Question FEMA and your states Emergency Management people about applying for SBA Loans.
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Summary at a Glance
HUD CDBG-DR Grants will help you with your long term recovery and not add to your current household debt like an SBA Disaster Loan would. Loans from the SBA have to be repaid if taking by a homeowner. Grants do not have to be repaid. Learn the truth.


Question FEMA and your states Emergency Management people about applying for SBA Loans.

Be sure to ask your FEMA people, your state and local government people about HUD CDBG-DR grants.
Share with your political leaders in the first week after your declared disaster about what HUD CDBG-DR grants can do for you.

HUD Guidance on Duplication of Benefit Requirements and Provision of CDBG Disaster Recovery (DR) Assistance
(Resource: HUD Guidance July 25, 2013)
NOTE: It's important that you know from day one working with FEMA will earn you grants, working with SBA will earn you loans that must be repaid.

HUD CDBG-DR is a long term recovery grant program in which GRANTS do NOT have to be repaid.
Learn about your recovery process and find the best path for recover. Learn from other homeowners and from their experiences with federal, state and local government assistance.
No matter what state you are in, the Federal Assistance rules and policies are going to always be the same.
States may ask for slight changes but, for the most part all major policies are fixed in place.


Q: Must an applicant apply for SBA assistance as a prerequisite for receiving CDBG DR assistance?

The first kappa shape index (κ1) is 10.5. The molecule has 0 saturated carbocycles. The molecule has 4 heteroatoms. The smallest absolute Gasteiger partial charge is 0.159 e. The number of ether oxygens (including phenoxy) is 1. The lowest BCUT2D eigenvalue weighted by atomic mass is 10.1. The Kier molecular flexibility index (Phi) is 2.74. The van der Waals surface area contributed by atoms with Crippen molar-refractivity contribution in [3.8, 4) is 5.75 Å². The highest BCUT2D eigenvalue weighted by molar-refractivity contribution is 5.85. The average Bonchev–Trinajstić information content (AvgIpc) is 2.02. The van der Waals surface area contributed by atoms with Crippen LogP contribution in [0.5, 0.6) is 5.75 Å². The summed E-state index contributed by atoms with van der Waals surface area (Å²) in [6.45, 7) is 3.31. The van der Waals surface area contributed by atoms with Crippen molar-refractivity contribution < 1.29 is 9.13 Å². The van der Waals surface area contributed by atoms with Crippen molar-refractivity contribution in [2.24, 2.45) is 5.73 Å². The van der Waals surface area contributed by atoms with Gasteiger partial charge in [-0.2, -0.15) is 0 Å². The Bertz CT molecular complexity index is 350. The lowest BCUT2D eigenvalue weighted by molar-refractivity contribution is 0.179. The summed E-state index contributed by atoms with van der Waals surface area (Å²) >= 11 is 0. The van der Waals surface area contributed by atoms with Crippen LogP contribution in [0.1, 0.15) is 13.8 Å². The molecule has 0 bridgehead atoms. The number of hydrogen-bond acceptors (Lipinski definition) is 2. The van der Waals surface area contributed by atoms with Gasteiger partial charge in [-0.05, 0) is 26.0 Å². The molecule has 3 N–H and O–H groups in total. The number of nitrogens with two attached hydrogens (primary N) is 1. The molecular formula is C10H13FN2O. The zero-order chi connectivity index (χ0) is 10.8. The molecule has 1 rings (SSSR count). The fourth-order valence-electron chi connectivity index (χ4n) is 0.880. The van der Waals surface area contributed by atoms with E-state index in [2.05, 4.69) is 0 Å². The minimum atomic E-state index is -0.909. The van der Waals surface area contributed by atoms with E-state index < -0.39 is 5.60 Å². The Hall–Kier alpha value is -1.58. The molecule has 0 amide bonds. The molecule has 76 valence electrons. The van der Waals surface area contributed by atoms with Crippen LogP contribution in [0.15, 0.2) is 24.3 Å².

A: HUD encourages but does not require applicants (i.e., homeowners and businesses) to apply for SBA assistance as a prerequisite to receiving CDBG DR assistance. Further, HUD will not require applicants who have applied for and been offered SBA assistance to accept the SBA assistance as a prerequisite to receiving CDBG DR assistance.

Q: How must a grantee address the situation where an applicant has declined an offer of SBA assistance, and now seeks CDBG DR assistance?
A: Grantees must make the most effective use of their CDBG DR resources and meet the statutory directive that funds be used for "necessary" recovery costs. Grantees must properly size the CDBG DR assistance offered to any applicant in this circumstance, but may use multiple approaches to size the assistance and may vary the approach used for individuals from that used for businesses. Regardless of the applicant or approach, grantees must be able to demonstrate that the amount of CDBG DR assistance is necessary and reasonable consistent with Federal financial standards.

Q: What is HUD's guidance to grantees on establishing criteria and policies for implementing this
guidance?
A: This guidance directs grantees to assess each applicant's circumstance and prevent the duplication of benefits. Grantees must adopt an approach that adequately establishes the basis for CDBG DR assistance and HUD anticipates that grantees will base their approach upon this guidance. Grantees are cautioned against providing 100 percent CDBG DR grant assistance where an applicant has declined SBA assistance without fully documenting the basis for that level of subsidy. Failure to institute an appropriate process to address these cases may open the grantee to programmatic sanctions.

The Department's minimum expectation in this situation is that grantees will incorporate policies and procedures that achieve the following:

  • Identify the circumstances under which the applicant declined the SBA assistance
  • Establish why CDBG DR assistance is appropriate for the applicant and
  • Determine, most commonly through underwriting, the amount of CDBG DR assistance that is necessary and reasonable to assist the applicant in achieving recovery.